(Ted Baker coat and dress, Nissa earrings, Louis Vuitton shoes)
That was the name of my high school English textbook: English, my love. And it really was “english, my love”- I have never excelled in exact sciences, but Romanian, and especially English have always been my favourite classes during my school years. Possibly contributing to this could have also been the hundreds of minutes spent in front of Cartoon Network in the 90’s, when there were no subtitles or voice overs, so we were “forced”, me and other kids from my generation, to understand and remember words from a language so far from our own Romanian. And it did us well! English was already my love when I started school. I don’t remember making a difference between British and American English, but it only took a few cassette tapes for me to figure out on which side I am. And in fact, I think that the British accent and their clean/ correct/ adequate/even elegant language are what I like most about the United Kingdom. I’ve only ever twice been on the island (both times in London- see the two travel vlogs I posted on my Youtube channel), more than enough for me to add the capital of England to my top favourite cities in Europe. And as if their accent was not enough:
1. London is where most Harry Potter movies were filmed. It is a well known fact, the books of my childhood (and many others like me), even though were written in Edinburgh, were filmed in London. The scene from platform 9 ¾, where Harry and his friends would travel to catch the Hogwarts Express? It’s filmed in London’s King’s Cross station. Diagon Alley, Gringotts central bank, the Ministry of Magic or the Black family house are just a few of the Londonese Harry Potter locations which can be visited today. I am still waiting for my Hogwarts letter, just so you know.
I haven’t explored the whole city (so my opinion might not be 100% accurate), but this neighbourhood is truly particular: colorful houses, restless cafes and restaurants, lots of shops and the Victoria & Albert museum nearby. It’s lovely just to walk around the streets of Chelsea (you take a stroll and you go home, the neighbourhood being the most expensive of London – a modest house selling for something between 8 and 12 million pounds; practically “free”), but the museum brings me to my next point:
3. Upon my second visit I have attempted to check out as many London museums as possible (I’ve enjoyed the Natural History Museum and the aforementioned Victoria & Albert), and what is best is that most of them are free-entry. And when I say most of them, I mean the majority – London has lots of museums to offer, you just need time. ?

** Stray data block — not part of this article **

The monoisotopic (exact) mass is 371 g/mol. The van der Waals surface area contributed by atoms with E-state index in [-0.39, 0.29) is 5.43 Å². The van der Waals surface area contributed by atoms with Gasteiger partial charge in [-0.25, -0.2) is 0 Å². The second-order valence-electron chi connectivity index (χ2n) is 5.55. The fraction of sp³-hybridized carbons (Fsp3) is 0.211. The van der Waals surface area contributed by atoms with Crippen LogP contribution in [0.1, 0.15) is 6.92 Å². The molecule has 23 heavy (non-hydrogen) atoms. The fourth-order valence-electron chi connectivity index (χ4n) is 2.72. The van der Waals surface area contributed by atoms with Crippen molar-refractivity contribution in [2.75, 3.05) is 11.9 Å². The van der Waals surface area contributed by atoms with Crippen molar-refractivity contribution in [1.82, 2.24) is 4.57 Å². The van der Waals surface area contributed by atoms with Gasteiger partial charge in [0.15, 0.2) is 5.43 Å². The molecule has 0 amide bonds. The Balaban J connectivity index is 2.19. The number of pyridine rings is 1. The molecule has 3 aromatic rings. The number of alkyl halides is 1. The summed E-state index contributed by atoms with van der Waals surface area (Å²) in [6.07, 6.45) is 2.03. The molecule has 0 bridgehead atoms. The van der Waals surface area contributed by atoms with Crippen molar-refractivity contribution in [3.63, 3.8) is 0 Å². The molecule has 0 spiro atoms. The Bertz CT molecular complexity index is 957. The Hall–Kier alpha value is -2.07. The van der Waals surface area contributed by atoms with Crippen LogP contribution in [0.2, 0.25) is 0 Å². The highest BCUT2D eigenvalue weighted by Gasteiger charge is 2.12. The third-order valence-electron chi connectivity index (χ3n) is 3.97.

4. Cliché or not ( I have recently seen that we now have the red telephone boxes, just like the british ones, in Sinaia, Romania), I am fascinated by what is known as a symbol of the British capital: from their telephone boxes (where you muuuuust take a photo if you ever find yourself around) to their black cabs and the main “stars” of the city – the Big Ben, the London Eye on the banks of the river Thames, the London Bridge or the Buckingham Palace.
5. And since we’re talking about Buckingham, the royal family lives there. A modest building for some modest humans: the british monarchy. The subject is too vast to be covered here but we are talking about some sort of British Hollywood, at least as popular as the stars of the American cinema (if not more popular).
Daydreaming, I wonder what a day in their shoes would be like ( if I were to be allowed to eat a shawarma from Dristor- most likely not).
6. I try to control myself as much as I can but we always end up here: shopping. Loooots of shopping. Selfridges and Harrods are the most popular shops, I believe. I went into Selfridges and didn’t want to leave. It’s a special experience altogether (just as we’ve seen in the show with the same name) but you need to visit in order to truly feel it. It’s nice even just having a look, you don’t really have to buy anything (if you can…).
I really liked Portobello Market as well, one of the biggest markets I’ve seen (if not the biggest). I went straight for the antiques and vintage, where, by the grace of God, you can find anything. Including food, souvenirs, antiques, new stuff, music and so on, including an interesting mix of cultures, new and old. Quite awesome!
Sir Ted Baker is also British, the guy who created the fabulous dress I’m wearing in these pictures (you can also find it in pink in the Collective store from AFI Cotroceni). And what better way to accessorise than with another typical British symbol: tea.
I am inserting here point 7, referring something that I consider to be the ultimate culinary symbol of the British culture. Leave the fish and chips aside, the tea is what matters!
The 5 o clock tea, which AFI Cotroceni is giving you the chance to try for yourself, during October, right at its core, in London, for a few days (can you imagine how much tea you could try?!).
“The new collections are waiting to dress you up” is the name of their new autumn campaign, during which any purchase of a minimum 300 lei (added on maximum 3 receipts) automatically sign you up in the race for a city break in one of the fashion capitals: London/ Paris / Milan (you could substitute tea for croissants or gelato, in case you don’t like my tea ramblings). The contest goes on until the 31st of October and, I promise you, from my experience (I went, tested and tried) that you can find outfits for every kind of going outs. Even for tea with miss Middleton.
I, for one, am sticking to lime bush tea on the banks of Dâmbovița, for now.